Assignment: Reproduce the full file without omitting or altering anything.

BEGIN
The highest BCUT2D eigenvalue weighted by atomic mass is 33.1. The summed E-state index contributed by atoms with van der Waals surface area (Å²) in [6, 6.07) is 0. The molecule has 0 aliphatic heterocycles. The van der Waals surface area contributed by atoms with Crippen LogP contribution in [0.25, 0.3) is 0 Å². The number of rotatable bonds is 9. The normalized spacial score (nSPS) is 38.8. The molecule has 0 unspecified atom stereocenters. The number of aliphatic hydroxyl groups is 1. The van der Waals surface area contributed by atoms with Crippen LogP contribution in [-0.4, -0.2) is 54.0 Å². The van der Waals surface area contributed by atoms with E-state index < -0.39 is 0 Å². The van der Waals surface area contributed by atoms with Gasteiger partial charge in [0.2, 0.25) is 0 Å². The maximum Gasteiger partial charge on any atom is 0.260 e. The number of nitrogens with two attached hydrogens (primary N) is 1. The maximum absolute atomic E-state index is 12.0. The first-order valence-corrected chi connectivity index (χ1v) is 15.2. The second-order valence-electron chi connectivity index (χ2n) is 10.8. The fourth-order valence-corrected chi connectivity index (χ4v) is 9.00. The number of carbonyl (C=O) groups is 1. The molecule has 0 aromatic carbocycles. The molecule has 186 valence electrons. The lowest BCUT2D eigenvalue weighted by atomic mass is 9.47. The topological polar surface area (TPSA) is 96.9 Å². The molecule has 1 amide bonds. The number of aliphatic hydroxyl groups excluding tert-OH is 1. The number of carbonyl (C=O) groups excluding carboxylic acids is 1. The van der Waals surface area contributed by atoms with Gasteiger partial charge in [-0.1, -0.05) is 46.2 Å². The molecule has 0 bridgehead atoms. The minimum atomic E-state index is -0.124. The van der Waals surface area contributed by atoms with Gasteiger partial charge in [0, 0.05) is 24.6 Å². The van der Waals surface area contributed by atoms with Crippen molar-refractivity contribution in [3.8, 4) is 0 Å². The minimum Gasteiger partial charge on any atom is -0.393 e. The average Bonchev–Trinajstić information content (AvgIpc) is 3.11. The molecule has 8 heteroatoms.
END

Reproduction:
The highest BCUT2D eigenvalue weighted by atomic mass is 33.1. The summed E-state index contributed by atoms with van der Waals surface area (Å²) in [6, 6.07) is 0. The molecule has 0 aliphatic heterocycles. The van der Waals surface area contributed by atoms with Crippen LogP contribution in [0.25, 0.3) is 0 Å². The number of rotatable bonds is 9. The normalized spacial score (nSPS) is 38.8. The molecule has 0 unspecified atom stereocenters. The number of aliphatic hydroxyl groups is 1. The van der Waals surface area contributed by atoms with Crippen LogP contribution in [-0.4, -0.2) is 54.0 Å². The van der Waals surface area contributed by atoms with E-state index < -0.39 is 0 Å². The van der Waals surface area contributed by atoms with Gasteiger partial charge in [0.2, 0.25) is 0 Å². The maximum Gasteiger partial charge on any atom is 0.260 e. The number of nitrogens with two attached hydrogens (primary N) is 1. The maximum absolute atomic E-state index is 12.0. The first-order valence-corrected chi connectivity index (χ1v) is 15.2. The second-order valence-electron chi connectivity index (χ2n) is 10.8. The fourth-order valence-corrected chi connectivity index (χ4v) is 9.00. The number of carbonyl (C=O) groups is 1. The molecule has 0 aromatic carbocycles. The molecule has 186 valence electrons. The lowest BCUT2D eigenvalue weighted by atomic mass is 9.47. The topological polar surface area (TPSA) is 96.9 Å². The molecule has 1 amide bonds. The number of aliphatic hydroxyl groups excluding tert-OH is 1. The number of carbonyl (C=O) groups excluding carboxylic acids is 1. The van der Waals surface area contributed by atoms with Gasteiger partial charge in [-0.1, -0.05) is 46.2 Å². The molecule has 0 bridgehead atoms. The minimum atomic E-state index is -0.124. The van der Waals surface area contributed by atoms with Gasteiger partial charge in [0, 0.05) is 24.6 Å². The van der Waals surface area contributed by atoms with Crippen molar-refractivity contribution in [3.8, 4) is 0 Å². The minimum Gasteiger partial charge on any atom is -0.393 e. The average Bonchev–Trinajstić information content (AvgIpc) is 3.11. The molecule has 8 heteroatoms.